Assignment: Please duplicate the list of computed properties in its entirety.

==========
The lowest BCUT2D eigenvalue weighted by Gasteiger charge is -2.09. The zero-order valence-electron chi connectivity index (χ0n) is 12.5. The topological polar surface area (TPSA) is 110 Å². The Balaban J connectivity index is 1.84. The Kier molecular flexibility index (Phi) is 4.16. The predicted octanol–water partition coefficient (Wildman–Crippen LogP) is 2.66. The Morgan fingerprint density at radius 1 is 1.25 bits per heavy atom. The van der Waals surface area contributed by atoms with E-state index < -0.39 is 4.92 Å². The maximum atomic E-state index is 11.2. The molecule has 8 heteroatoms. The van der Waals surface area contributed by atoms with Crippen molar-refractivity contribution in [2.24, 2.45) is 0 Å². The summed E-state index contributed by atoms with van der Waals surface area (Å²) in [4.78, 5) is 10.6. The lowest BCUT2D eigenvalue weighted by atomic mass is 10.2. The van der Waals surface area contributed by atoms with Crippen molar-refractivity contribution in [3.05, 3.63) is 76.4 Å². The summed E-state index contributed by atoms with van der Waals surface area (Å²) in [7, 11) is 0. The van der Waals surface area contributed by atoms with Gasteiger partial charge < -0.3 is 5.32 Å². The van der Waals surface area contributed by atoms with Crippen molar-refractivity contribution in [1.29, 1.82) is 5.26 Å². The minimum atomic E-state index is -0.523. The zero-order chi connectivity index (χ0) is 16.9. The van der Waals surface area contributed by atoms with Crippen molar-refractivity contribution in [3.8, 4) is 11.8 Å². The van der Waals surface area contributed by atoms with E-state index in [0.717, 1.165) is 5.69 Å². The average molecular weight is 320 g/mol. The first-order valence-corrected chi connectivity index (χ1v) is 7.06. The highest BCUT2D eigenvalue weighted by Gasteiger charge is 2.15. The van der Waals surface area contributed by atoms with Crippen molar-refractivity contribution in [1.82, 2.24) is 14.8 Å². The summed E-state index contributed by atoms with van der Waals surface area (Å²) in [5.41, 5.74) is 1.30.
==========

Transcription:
The lowest BCUT2D eigenvalue weighted by Gasteiger charge is -2.09. The zero-order valence-electron chi connectivity index (χ0n) is 12.5. The topological polar surface area (TPSA) is 110 Å². The Balaban J connectivity index is 1.84. The Kier molecular flexibility index (Phi) is 4.16. The predicted octanol–water partition coefficient (Wildman–Crippen LogP) is 2.66. The Morgan fingerprint density at radius 1 is 1.25 bits per heavy atom. The van der Waals surface area contributed by atoms with E-state index < -0.39 is 4.92 Å². The maximum atomic E-state index is 11.2. The molecule has 8 heteroatoms. The van der Waals surface area contributed by atoms with Crippen molar-refractivity contribution in [2.24, 2.45) is 0 Å². The summed E-state index contributed by atoms with van der Waals surface area (Å²) in [4.78, 5) is 10.6. The lowest BCUT2D eigenvalue weighted by atomic mass is 10.2. The van der Waals surface area contributed by atoms with Crippen molar-refractivity contribution in [3.05, 3.63) is 76.4 Å². The summed E-state index contributed by atoms with van der Waals surface area (Å²) in [7, 11) is 0. The van der Waals surface area contributed by atoms with Gasteiger partial charge < -0.3 is 5.32 Å². The van der Waals surface area contributed by atoms with Crippen molar-refractivity contribution in [1.29, 1.82) is 5.26 Å². The minimum atomic E-state index is -0.523. The zero-order chi connectivity index (χ0) is 16.9. The van der Waals surface area contributed by atoms with Crippen molar-refractivity contribution in [3.8, 4) is 11.8 Å². The van der Waals surface area contributed by atoms with E-state index in [0.717, 1.165) is 5.69 Å². The average molecular weight is 320 g/mol. The first-order valence-corrected chi connectivity index (χ1v) is 7.06. The highest BCUT2D eigenvalue weighted by Gasteiger charge is 2.15. The van der Waals surface area contributed by atoms with Crippen molar-refractivity contribution in [1.82, 2.24) is 14.8 Å². The summed E-state index contributed by atoms with van der Waals surface area (Å²) in [5.41, 5.74) is 1.30.